If you've visited the Herpetarium recently, you may have noticed a new animal in one of the larger exhibits, along with a "Do Not Disturb" sign. While most adults seem to question what this new addition is, almost every child guesses correctly with "It's a Komodo Dragon!!" That she is...please help us welcome Shrimp to the Memphis Zoo!
Her addition to the collection is a big milestone for the Reptile Department; she was brought here specifically to be part of our recently successful breeding program. This success has been a long time coming, involving many people over fifteen years.
First, a bit of history:The Dragon's Lair exhibit opened with three adult komodos from other zoos in the summer of 1998; the first time Memphis ever housed these impressive reptiles. Some of you may remember Friendty from those early years, as he was famous for being the first male dragon to breed successfully in the US (at the National Zoo). About a year later, we switched komodos around when three were imported from a zoo in Indonesia. These imports are crucial for keeping our captive population from becoming too inbred, or genetically weak. In 2005 we brought the first of our current dragons in from LA, Hollywood Jeff, who was confiscated after being smuggled in from the wild as a hatchling. This made him very valuable to the US breeding program, as he was not related to any of the komodos that were already in captivity. Voltron was brought in (hatched in Honolulu) the following year, and Norberta (hatched in Toronto) the year after that. After a LONG process of introducing animals that could potentially kill each other, we successfully paired Jeff and Norberta. In fact, they got along better than we ever expected and we were able to eventually leave them together 24/7. Once Norberta laid a clutch of eggs (and we went through the fun process of digging them up by hand out of a six foot deep dirt pit) it was another long eight months before we knew we had succeeded. Falkor hatched on October 8th, 2011 (which just happens to be my birthday) as the first ever baby komodo born at the Memphis Zoo. It seems like it's been non-stop since then, and as I write this we are waiting on eggs from our fourth clutch to hatch any day. All of these offspring are being sent to zoos around the country to help educate people about the largest lizard species in the world. Some of them may be involved in breeding programs in the future as well.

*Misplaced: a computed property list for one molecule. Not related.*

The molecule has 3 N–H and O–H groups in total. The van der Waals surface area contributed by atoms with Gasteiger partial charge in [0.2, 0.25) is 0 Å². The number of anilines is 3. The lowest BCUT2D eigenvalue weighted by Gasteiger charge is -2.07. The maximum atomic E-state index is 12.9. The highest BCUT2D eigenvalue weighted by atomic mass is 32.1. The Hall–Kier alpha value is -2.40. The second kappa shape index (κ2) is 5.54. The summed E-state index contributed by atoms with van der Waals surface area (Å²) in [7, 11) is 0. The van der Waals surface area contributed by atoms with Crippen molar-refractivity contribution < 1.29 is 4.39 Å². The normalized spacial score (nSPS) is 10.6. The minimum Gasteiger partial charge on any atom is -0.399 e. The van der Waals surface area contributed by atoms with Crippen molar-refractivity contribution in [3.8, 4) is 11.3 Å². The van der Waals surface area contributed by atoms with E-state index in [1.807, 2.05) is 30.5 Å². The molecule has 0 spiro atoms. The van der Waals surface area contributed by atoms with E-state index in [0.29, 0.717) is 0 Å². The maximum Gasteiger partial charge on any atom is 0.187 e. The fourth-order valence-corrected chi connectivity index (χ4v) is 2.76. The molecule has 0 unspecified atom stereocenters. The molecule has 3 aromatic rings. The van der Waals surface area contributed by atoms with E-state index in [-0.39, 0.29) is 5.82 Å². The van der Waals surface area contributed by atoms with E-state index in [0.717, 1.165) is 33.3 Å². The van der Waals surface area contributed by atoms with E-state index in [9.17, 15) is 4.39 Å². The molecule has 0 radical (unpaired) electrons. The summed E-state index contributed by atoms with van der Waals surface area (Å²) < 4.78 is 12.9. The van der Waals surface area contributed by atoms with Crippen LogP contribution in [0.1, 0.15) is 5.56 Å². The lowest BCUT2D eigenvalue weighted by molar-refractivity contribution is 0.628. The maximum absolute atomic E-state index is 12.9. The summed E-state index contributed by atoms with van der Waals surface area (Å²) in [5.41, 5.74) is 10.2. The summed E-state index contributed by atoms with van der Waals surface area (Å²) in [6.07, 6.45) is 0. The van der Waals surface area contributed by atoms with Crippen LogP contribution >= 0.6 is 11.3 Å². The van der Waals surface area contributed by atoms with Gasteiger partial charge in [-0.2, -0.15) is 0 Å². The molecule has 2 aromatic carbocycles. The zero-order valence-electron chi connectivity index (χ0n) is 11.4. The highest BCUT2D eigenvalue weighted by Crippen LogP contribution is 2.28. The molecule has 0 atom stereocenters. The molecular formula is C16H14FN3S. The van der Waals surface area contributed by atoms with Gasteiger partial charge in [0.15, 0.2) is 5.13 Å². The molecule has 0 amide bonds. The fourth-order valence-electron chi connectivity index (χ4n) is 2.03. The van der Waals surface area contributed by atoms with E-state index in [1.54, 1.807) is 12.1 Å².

Now that we have established ourselves as a breeding facility, the folks in charge of the Species Survival Plan for komodos are giving us the opportunity to help the captive population again. This past August I had the pleasure of traveling to St. Louis with my co-worker to pick up the adorable little dragon called Shrimp. I always thought Norberta was small for her age, but this girl is just tiny! She spent most of her time in an exhibit where she could see the keepers working, so she is very interested in people and not very interested in going outside. Hopefully she will learn to appreciate the joys of lying in the sun next summer, but for now she is perfectly content watching us work in the Herpetarium. At six years old she is ready to breed, and in the spring we will begin introducing her to Voltron, our smaller male. Keep your fingers crossed that we will have another set of dragon parents in the future, and come visit all of our komodos in their nice cozy exhibits this winter!